Infotech and the Law: Anti-terrorism law protects tech companies from lawsuits

Devon Hewitt

The Homeland Security Act of 2002 signed into law by President Bush in November also included provisions that make it easier for the federal government to procure anti-terrorism technology. These provisions were included in the Support Anti-terrorism by Fostering Effective Technologies Act of 2002, also known as the Safety Act, which was enacted as part of the Homeland Security Act.

The Safety Act protects contractors producing anti-terrorism technologies from claims and damages filed by third parties as a result of a terrorist act. Specifically, it minimizes a contractor's legal exposure in the event its technology fails to detect or deter a terrorist act.

These protections not only apply to products procured through a federal contract, but to any contracts in which anti-terrorism technology is procured, irrespective of whether the buyer is the federal government, a state or local government, or a private entity.

By offering these limitations on liability, the Safety Act seeks to promote greater participation by the technology industry in developing and deploying these products.

The protections afforded contractors under the act are substantial. Among them is a requirement that any tort suit be brought only in federal courts under federal law. The Safety Act also prohibits a third party from claiming prejudgment interest or requesting punitive damages. A claimant seeking pain and suffering or other noneconomic damages must provide proof of physical harm.

The Safety Act links the amount of recovery to the degree and amount of fault by the contractor, and caps the total recovery possible to the amount of insurance held by the contractor.

To be entitled to these protections, the contractor's product must be designated as qualified anti-terrorism technology; it then goes on an approved product list. The Safety Act identifies several criteria the technology must meet before its accepted and included on this list, including:

*If the product has been used by the federal government before or has "demonstrated substantial utility and effectiveness."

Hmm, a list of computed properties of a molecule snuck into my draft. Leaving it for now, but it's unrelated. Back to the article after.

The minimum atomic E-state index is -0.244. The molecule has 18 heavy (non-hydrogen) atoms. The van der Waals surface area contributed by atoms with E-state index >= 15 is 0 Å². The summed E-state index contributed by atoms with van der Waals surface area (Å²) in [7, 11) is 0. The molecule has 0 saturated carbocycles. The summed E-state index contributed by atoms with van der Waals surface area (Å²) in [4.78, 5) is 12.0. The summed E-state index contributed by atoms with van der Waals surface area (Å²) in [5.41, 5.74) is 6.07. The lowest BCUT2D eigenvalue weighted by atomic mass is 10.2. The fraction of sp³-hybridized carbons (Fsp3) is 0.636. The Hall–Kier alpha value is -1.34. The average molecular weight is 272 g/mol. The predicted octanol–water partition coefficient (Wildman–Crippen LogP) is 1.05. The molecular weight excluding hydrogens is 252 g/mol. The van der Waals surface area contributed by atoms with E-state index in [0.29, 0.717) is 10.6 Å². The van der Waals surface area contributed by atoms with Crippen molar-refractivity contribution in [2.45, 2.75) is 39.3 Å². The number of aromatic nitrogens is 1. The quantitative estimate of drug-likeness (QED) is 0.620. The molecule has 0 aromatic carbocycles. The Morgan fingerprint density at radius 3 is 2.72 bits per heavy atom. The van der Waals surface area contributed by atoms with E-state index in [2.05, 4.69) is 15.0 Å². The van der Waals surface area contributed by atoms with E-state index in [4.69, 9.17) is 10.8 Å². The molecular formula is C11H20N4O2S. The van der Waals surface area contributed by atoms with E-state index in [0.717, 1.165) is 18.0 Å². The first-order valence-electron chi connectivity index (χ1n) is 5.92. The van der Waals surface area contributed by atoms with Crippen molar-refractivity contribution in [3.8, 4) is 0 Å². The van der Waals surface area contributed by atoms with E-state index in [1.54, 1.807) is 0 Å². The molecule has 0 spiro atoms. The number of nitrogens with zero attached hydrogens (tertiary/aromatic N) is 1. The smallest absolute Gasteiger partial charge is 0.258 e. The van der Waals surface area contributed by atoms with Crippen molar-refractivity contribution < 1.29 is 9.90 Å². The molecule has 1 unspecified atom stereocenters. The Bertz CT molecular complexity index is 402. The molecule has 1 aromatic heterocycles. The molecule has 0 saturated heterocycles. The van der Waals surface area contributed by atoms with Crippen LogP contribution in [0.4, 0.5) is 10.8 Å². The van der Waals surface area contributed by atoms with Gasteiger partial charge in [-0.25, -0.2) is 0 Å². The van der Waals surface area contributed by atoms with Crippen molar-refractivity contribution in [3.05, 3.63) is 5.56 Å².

*The product's availability for immediate deployment in public and private settings.

*The existence of an "extraordinarily large" risk of third-party claims if the technology is used.

*The likelihood the technology will not be used because of these liability risks.

*Risk to the public from not using the technology.

*Scientific studies assessing the technology's capability.

*The technology's ability to prevent, defeat or respond to acts of terrorism.

The Safety Act also requires a contractor to maintain reasonable amounts of insurance. However, a contractor is not required to obtain liability insurance of more than the maximum amount reasonably available from private sources on the world market, at prices and terms "that will not unreasonably distort the sales price" of the anti-terrorism technology.

Further, to be entitled to the legal protections of the Safety Act, the contractor and any of its subcontractors or suppliers must waive the right to pursue legal claims against each other for damages resulting from a terrorist attack.

While regulations are still needed to clarify many of these issues, the Safety Act goes a long way to assuage the legal worries of contractors developing anti-terrorism products, as well as of other companies considering entering this niche market. *

Devon Hewitt is a partner of Government Practices at ShawPittman in McLean, Va. She can be reached at

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